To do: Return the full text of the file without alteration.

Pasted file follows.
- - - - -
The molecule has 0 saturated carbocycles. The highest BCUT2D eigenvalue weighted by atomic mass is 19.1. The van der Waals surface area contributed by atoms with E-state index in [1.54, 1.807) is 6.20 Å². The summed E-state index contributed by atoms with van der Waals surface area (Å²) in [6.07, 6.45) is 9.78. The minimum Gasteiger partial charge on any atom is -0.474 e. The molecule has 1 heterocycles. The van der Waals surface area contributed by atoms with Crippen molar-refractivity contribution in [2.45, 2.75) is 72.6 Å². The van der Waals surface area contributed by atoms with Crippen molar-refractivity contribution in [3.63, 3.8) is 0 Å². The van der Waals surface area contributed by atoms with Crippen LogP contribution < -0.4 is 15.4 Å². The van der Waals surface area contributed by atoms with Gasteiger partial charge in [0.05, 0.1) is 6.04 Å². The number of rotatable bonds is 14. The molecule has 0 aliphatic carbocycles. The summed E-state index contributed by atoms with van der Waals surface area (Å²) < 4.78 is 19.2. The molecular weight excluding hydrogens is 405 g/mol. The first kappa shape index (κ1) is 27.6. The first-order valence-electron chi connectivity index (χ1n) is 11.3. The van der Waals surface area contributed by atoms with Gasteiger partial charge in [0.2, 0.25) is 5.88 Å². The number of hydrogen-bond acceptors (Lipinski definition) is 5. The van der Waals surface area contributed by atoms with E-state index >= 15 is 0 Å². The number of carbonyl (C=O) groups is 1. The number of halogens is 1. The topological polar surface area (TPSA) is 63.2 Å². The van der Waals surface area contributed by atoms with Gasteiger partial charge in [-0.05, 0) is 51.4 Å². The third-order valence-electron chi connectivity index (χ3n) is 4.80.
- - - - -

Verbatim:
The molecule has 0 saturated carbocycles. The highest BCUT2D eigenvalue weighted by atomic mass is 19.1. The van der Waals surface area contributed by atoms with E-state index in [1.54, 1.807) is 6.20 Å². The summed E-state index contributed by atoms with van der Waals surface area (Å²) in [6.07, 6.45) is 9.78. The minimum Gasteiger partial charge on any atom is -0.474 e. The molecule has 1 heterocycles. The van der Waals surface area contributed by atoms with Crippen molar-refractivity contribution in [2.45, 2.75) is 72.6 Å². The van der Waals surface area contributed by atoms with Crippen molar-refractivity contribution in [3.63, 3.8) is 0 Å². The van der Waals surface area contributed by atoms with Crippen LogP contribution < -0.4 is 15.4 Å². The van der Waals surface area contributed by atoms with Gasteiger partial charge in [0.05, 0.1) is 6.04 Å². The number of rotatable bonds is 14. The molecule has 0 aliphatic carbocycles. The summed E-state index contributed by atoms with van der Waals surface area (Å²) < 4.78 is 19.2. The molecular weight excluding hydrogens is 405 g/mol. The first kappa shape index (κ1) is 27.6. The first-order valence-electron chi connectivity index (χ1n) is 11.3. The van der Waals surface area contributed by atoms with Gasteiger partial charge in [0.2, 0.25) is 5.88 Å². The number of hydrogen-bond acceptors (Lipinski definition) is 5. The van der Waals surface area contributed by atoms with E-state index >= 15 is 0 Å². The number of carbonyl (C=O) groups is 1. The number of halogens is 1. The topological polar surface area (TPSA) is 63.2 Å². The van der Waals surface area contributed by atoms with Gasteiger partial charge in [-0.05, 0) is 51.4 Å². The third-order valence-electron chi connectivity index (χ3n) is 4.80.